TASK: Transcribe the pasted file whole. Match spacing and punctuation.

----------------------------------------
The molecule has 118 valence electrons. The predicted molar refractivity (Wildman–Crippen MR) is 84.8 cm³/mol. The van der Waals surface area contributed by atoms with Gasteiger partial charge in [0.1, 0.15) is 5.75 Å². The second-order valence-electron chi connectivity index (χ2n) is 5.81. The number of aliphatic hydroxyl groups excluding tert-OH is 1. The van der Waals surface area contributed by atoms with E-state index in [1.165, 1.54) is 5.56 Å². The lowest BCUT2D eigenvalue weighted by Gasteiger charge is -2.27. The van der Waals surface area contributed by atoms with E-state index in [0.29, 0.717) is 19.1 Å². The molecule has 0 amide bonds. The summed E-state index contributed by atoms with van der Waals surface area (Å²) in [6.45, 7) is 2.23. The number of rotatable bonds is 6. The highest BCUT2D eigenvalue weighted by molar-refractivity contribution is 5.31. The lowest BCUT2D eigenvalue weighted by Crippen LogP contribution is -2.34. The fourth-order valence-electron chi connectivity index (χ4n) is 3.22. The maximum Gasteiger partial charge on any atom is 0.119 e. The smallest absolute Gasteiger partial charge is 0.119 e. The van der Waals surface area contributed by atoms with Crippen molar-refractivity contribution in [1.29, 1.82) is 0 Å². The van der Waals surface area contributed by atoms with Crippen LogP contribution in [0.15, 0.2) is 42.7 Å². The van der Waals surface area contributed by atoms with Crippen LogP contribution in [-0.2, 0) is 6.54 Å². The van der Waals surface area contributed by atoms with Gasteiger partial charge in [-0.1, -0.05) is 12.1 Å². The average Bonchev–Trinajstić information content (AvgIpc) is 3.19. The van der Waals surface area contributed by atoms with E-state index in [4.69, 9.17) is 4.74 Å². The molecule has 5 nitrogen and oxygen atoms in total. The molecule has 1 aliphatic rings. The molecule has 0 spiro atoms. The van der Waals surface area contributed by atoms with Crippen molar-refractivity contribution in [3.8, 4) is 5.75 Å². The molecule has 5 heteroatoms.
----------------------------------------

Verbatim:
The molecule has 118 valence electrons. The predicted molar refractivity (Wildman–Crippen MR) is 84.8 cm³/mol. The van der Waals surface area contributed by atoms with Gasteiger partial charge in [0.1, 0.15) is 5.75 Å². The second-order valence-electron chi connectivity index (χ2n) is 5.81. The number of aliphatic hydroxyl groups excluding tert-OH is 1. The van der Waals surface area contributed by atoms with E-state index in [1.165, 1.54) is 5.56 Å². The lowest BCUT2D eigenvalue weighted by Gasteiger charge is -2.27. The van der Waals surface area contributed by atoms with E-state index in [0.29, 0.717) is 19.1 Å². The molecule has 0 amide bonds. The summed E-state index contributed by atoms with van der Waals surface area (Å²) in [6.45, 7) is 2.23. The number of rotatable bonds is 6. The highest BCUT2D eigenvalue weighted by molar-refractivity contribution is 5.31. The lowest BCUT2D eigenvalue weighted by Crippen LogP contribution is -2.34. The fourth-order valence-electron chi connectivity index (χ4n) is 3.22. The maximum Gasteiger partial charge on any atom is 0.119 e. The smallest absolute Gasteiger partial charge is 0.119 e. The van der Waals surface area contributed by atoms with Crippen molar-refractivity contribution in [1.29, 1.82) is 0 Å². The van der Waals surface area contributed by atoms with Crippen LogP contribution in [0.15, 0.2) is 42.7 Å². The van der Waals surface area contributed by atoms with Crippen LogP contribution in [-0.2, 0) is 6.54 Å². The van der Waals surface area contributed by atoms with Gasteiger partial charge in [-0.1, -0.05) is 12.1 Å². The average Bonchev–Trinajstić information content (AvgIpc) is 3.19. The van der Waals surface area contributed by atoms with E-state index in [4.69, 9.17) is 4.74 Å². The molecule has 5 nitrogen and oxygen atoms in total. The molecule has 1 aliphatic rings. The molecule has 0 spiro atoms. The van der Waals surface area contributed by atoms with Crippen molar-refractivity contribution in [3.8, 4) is 5.75 Å². The molecule has 5 heteroatoms.